Pension saving has increased by £2.5 billion a year by April 2015 as a result of auto-enrolment, according to research by the Institute for Fiscal Studies (IFS).
Its study, which analysed data from around 500,000 jobs between April 2011 and April 2015, also found that auto-enrolment has increased pension participation among eligible employees by 37 percentage points. By April 2015, 88% of private sector employees were members of a workplace pension scheme.
Between 2012 and 2015, an additional 4.6 million private sector employees joined a workplace pension, taking pension membership figures from 5.4 million to 10 million. The study estimates that 4.4 million of the 4.6 million increase was a result of auto-enrolment.
The study found that auto-enrolment has increased pension membership by over 50 percentage points in particular employee demographics,including employees aged between 22 and 29, those earning between £10,000 and £17,000, and individuals who have been with their current employer for less than a year.
Employees brought into a workplace pension through auto-enrolment tend to have low levels of contributions, with a 24 percentage point increase in the proportion of employees contributing the minimum amount. However, auto-enrolment has also increased the number of employees who are contributing more than the minimum contribution rate, with the proportion of those contributing 5% or more of their total earnings into a workplace pension increasing by 7 percentage points.
The research also found that auto- enrolment has also had a knock-on effect on employee populations who are not targeted by the policy, such as employees under the age of 22, employees over the state pension age, employees earning less than £10,000 a year, and employees who have just joined their employer. Across these groups, pension memberships rates increased by 18 percentage points.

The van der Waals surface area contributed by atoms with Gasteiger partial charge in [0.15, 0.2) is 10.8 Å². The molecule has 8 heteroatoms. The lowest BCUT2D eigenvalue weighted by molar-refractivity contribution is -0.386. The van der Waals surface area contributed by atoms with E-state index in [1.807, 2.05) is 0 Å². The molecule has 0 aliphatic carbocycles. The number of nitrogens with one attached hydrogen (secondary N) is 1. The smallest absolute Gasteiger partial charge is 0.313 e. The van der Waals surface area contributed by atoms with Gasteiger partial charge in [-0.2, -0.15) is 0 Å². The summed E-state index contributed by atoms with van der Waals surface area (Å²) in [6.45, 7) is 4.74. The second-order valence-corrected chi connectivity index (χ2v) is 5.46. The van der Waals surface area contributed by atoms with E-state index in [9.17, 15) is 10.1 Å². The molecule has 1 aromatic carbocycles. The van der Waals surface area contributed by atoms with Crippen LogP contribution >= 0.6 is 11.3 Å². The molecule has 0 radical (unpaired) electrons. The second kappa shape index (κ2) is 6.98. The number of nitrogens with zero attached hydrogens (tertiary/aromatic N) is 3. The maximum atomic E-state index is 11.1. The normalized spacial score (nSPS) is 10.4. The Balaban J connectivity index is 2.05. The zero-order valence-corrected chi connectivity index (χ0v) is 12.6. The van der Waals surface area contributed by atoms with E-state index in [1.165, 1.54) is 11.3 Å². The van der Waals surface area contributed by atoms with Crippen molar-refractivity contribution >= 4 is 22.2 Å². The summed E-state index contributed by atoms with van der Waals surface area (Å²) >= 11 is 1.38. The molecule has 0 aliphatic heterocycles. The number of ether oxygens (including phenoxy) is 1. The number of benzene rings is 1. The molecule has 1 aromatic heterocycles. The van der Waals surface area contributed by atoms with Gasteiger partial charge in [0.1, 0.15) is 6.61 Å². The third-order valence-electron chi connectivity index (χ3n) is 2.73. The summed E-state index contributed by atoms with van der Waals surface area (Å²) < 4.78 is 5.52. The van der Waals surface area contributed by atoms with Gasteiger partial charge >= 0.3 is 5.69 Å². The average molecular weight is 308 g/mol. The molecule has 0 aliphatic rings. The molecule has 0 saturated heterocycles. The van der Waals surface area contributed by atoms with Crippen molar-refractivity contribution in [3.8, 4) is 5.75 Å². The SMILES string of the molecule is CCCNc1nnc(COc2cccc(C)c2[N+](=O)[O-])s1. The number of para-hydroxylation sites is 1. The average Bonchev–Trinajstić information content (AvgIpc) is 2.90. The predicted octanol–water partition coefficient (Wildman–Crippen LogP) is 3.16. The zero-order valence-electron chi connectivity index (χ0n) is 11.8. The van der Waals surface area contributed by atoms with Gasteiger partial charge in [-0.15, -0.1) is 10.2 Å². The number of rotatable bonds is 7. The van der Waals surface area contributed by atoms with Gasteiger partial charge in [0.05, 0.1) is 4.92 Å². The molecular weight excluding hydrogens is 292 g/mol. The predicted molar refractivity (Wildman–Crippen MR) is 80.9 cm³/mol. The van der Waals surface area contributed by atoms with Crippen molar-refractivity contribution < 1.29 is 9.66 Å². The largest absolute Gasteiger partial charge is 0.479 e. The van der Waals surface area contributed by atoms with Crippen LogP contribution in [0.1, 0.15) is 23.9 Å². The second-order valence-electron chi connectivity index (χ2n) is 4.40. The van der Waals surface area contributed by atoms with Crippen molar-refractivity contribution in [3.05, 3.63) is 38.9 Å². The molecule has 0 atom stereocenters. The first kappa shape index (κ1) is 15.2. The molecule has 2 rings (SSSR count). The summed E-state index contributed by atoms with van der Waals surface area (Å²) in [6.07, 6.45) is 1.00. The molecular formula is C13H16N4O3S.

Jonathan Cribb, senior research economist and report author at the IFS, said: “Automatic enrolment has been very successful in boosting membership of workplace pensions. This has been particularly true of younger employees aged 22 to 29 and relatively low earners on between £10,000 and £16,000 a year.
“Significant numbers of those not targeted by the policy have also been brought into workplace pensions, such as those earning less than £10,000. The story of automatic enrolment is certainly a case of so far so good. A key issue is whether those brought into workplace pensions at low contribution rates will remain in when minimum contribution rates start rising.”
Tom McPhail, head of retirement policy at Hargreaves Lansdown, said: “Auto-enrolment is proving to be one of the most successful policy interventions of the 21st century so far. It has already increased the number of people saving for retirement by 6.7 million and is projected to eventually boost annual savings by £15 billion a year; this is powerful stuff.
“However there is still a huge amount more to be done and next year’s review by the [Department for Work and Pensions] will set the agenda for the next phase. If we don’t keep moving forwards with the reforms, there is a risk that much of this initial good work could yet be wasted.”